Mkhwanazi said the sustained low confidence was underpinned by a slowdown in construction activity.

Tendering competition eased somewhat but this was insufficient to offset the adverse effect of the lower activity on profitability, which deteriorated and also likely “kept a lid on confidence”.

Mkhwanazi said the lack of new work also remains a concern, with a very high percentage of respondents continuing to bemoan the lack of new construction demand.

4. Nersa approves Power ships:

Energy regulator Nersa has approved three licences for power ships in South Africa – a controversial move, given the legal battle surrounding the matter.

In a meeting on Tuesday afternoon (21 September), the energy regulator said that the generation licences have been approved for Saldanha Bay, Coega and Richards Bay.

In the same meeting, Nersa approved generating licences for four other energy producers under its Risk Mitigation Independent Power Producer Procurement Programme (RMIPPPP) scheme.

South African lawmakers still plan to probe the country’s emergency power procurement program, the bulk of which was won by Turkey’s Karpowership.

A program and terms of reference will be drawn up by the Mineral Resources and Energy Portfolio Committee its chairman Zet Luzipo said on Tuesday.

Gwede Mantashe, the energy minister, will be the first to testify and DNG Energy, a losing bidder that has filed a lawsuit alleging corruption in the process, will also be invited to speak, he said.

The tender aims to provide South Afirca with about 2,000 megawatts of power by August next year and is yet to be finalized as the date for so-called financial close has been extended by two months until the end of September.

The appointment of Karpowership, which produces power from gas-fired plants mounted on ships, as a preferred bidder has been challenged by DNG and environmentalists.

The Organisation Undoing Tax Abuse is demanding to know why the Karpowership generation licenses were approved.

OUTA says it finds it unacceptable that the energy regulator can approve the generation licenses but fail to provide the public with reasons.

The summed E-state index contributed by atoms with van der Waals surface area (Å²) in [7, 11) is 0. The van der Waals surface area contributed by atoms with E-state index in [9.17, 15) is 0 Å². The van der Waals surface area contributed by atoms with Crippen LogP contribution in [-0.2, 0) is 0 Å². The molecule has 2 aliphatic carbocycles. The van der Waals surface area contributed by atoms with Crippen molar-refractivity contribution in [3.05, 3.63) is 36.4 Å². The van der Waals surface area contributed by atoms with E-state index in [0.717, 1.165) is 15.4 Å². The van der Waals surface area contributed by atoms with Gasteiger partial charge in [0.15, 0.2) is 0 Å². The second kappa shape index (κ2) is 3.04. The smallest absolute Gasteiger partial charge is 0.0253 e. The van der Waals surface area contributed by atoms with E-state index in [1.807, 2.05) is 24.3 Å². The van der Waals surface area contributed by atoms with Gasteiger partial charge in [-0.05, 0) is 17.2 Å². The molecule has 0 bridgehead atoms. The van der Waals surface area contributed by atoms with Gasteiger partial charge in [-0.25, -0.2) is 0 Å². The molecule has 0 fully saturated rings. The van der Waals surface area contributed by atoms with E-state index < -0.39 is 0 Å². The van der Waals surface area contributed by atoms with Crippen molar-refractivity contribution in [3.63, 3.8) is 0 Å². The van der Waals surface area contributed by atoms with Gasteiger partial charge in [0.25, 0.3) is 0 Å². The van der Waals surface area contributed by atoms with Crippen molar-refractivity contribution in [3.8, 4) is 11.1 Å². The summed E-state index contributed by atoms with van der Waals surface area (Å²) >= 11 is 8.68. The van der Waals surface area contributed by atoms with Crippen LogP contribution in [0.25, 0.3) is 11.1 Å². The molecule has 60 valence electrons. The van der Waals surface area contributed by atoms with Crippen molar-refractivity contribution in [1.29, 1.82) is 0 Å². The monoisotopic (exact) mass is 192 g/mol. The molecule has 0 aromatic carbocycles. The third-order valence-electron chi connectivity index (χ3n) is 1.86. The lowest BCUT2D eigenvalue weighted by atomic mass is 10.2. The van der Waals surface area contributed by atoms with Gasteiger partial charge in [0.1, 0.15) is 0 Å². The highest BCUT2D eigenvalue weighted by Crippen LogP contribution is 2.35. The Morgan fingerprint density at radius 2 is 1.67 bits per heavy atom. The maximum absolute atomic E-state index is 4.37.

It says these reasons are required should the decision be challenged in court.

During the recent public comment period, OUTA submitted formal submissions to Nersa opposing the Karpowership licenses.

Meanwhile, Karpowership South Africa has thanked Nersa for approving its generation licences.

5. Controversial Mining BEE ruling:

The Pretoria High Court has ruled that once a mining company is empowered, it is always empowered. It also found that the minister of mineral resources and energy is not empowered to make law. This is a judicial smackdown of note against the Department of Mineral Resources and Energy, with an adverse cost finding to boot.

The Minerals Council South Africa, the mining sector’s main industry body, has been embroiled in legal proceedings with the Department of Mineral Resources and Energy (DMRE) over aspects of the 2018 Mining Charter. The Minerals Council has been seeking to have several of its provisions set aside. 

On Tuesday the Pretoria High Court did just that. One of the key areas of contention was the issue of “once empowered, always empowered”. 

What it boils down to is this: the mining industry has argued that once a company has met the threshold for black ownership of 26% as laid out in previous charters, or 30% for new mining right applications, that holds – even if the empowerment-holders subsequently sell their stake. 

The government’s view seems to be that such ownership targets remain in perpetuity, so a company would have to keep upping its BEE ownership stakes, generally at considerable cost. The point here is that this muddles policy and is a deterrent to investment. 

In the judgment, various clauses of the 2018 charter were set aside, including those that seemed to cast the BEE ownership requirement in unmoving stone. It also found that the 2004 Mineral and Petroleum Resources Development Act does not empower the minister to make law.  


All information sourced from articles posted by: EWN, Business Insider, Moneyweb, BusinessTech, ENCA, and Daily Maverick.